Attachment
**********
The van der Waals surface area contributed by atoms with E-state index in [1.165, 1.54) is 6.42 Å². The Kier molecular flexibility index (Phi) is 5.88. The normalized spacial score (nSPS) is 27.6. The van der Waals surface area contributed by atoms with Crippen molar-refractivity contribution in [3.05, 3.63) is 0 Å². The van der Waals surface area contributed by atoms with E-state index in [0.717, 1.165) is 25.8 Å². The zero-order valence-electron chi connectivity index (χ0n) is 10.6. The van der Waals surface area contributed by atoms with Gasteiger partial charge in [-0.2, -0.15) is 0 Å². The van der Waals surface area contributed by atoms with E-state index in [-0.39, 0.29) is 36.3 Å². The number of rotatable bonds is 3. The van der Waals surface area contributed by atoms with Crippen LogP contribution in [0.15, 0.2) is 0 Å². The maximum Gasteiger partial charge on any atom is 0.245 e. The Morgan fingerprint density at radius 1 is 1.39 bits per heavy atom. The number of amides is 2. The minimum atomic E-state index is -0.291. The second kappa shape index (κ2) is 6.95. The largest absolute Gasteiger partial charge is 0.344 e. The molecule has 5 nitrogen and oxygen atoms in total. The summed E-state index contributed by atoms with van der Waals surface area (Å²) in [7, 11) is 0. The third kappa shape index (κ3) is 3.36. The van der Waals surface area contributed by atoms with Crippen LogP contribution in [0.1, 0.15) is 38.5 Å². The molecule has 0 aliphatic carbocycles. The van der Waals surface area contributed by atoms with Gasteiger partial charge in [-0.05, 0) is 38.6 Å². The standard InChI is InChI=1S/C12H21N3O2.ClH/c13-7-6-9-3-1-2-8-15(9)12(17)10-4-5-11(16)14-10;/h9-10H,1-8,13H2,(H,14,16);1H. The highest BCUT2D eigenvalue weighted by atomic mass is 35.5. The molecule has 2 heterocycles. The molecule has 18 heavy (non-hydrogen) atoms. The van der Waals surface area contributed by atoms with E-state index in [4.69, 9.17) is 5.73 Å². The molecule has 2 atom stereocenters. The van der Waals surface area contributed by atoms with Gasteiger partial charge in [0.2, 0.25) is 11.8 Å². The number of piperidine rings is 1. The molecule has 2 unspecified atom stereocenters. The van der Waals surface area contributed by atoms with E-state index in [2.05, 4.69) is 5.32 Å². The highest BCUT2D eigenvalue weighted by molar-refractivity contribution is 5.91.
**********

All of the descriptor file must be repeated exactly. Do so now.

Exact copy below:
The van der Waals surface area contributed by atoms with E-state index in [1.165, 1.54) is 6.42 Å². The Kier molecular flexibility index (Phi) is 5.88. The normalized spacial score (nSPS) is 27.6. The van der Waals surface area contributed by atoms with Crippen molar-refractivity contribution in [3.05, 3.63) is 0 Å². The van der Waals surface area contributed by atoms with E-state index in [0.717, 1.165) is 25.8 Å². The zero-order valence-electron chi connectivity index (χ0n) is 10.6. The van der Waals surface area contributed by atoms with Gasteiger partial charge in [-0.2, -0.15) is 0 Å². The van der Waals surface area contributed by atoms with E-state index in [-0.39, 0.29) is 36.3 Å². The number of rotatable bonds is 3. The van der Waals surface area contributed by atoms with Crippen LogP contribution in [0.15, 0.2) is 0 Å². The maximum Gasteiger partial charge on any atom is 0.245 e. The Morgan fingerprint density at radius 1 is 1.39 bits per heavy atom. The number of amides is 2. The minimum atomic E-state index is -0.291. The second kappa shape index (κ2) is 6.95. The largest absolute Gasteiger partial charge is 0.344 e. The molecule has 5 nitrogen and oxygen atoms in total. The summed E-state index contributed by atoms with van der Waals surface area (Å²) in [7, 11) is 0. The third kappa shape index (κ3) is 3.36. The van der Waals surface area contributed by atoms with Crippen LogP contribution in [0.1, 0.15) is 38.5 Å². The molecule has 0 aliphatic carbocycles. The van der Waals surface area contributed by atoms with Gasteiger partial charge in [-0.05, 0) is 38.6 Å². The standard InChI is InChI=1S/C12H21N3O2.ClH/c13-7-6-9-3-1-2-8-15(9)12(17)10-4-5-11(16)14-10;/h9-10H,1-8,13H2,(H,14,16);1H. The highest BCUT2D eigenvalue weighted by atomic mass is 35.5. The molecule has 2 heterocycles. The molecule has 18 heavy (non-hydrogen) atoms. The van der Waals surface area contributed by atoms with E-state index in [4.69, 9.17) is 5.73 Å². The molecule has 2 atom stereocenters. The van der Waals surface area contributed by atoms with Gasteiger partial charge in [0.2, 0.25) is 11.8 Å². The number of piperidine rings is 1. The molecule has 2 unspecified atom stereocenters. The van der Waals surface area contributed by atoms with E-state index in [2.05, 4.69) is 5.32 Å². The highest BCUT2D eigenvalue weighted by molar-refractivity contribution is 5.91.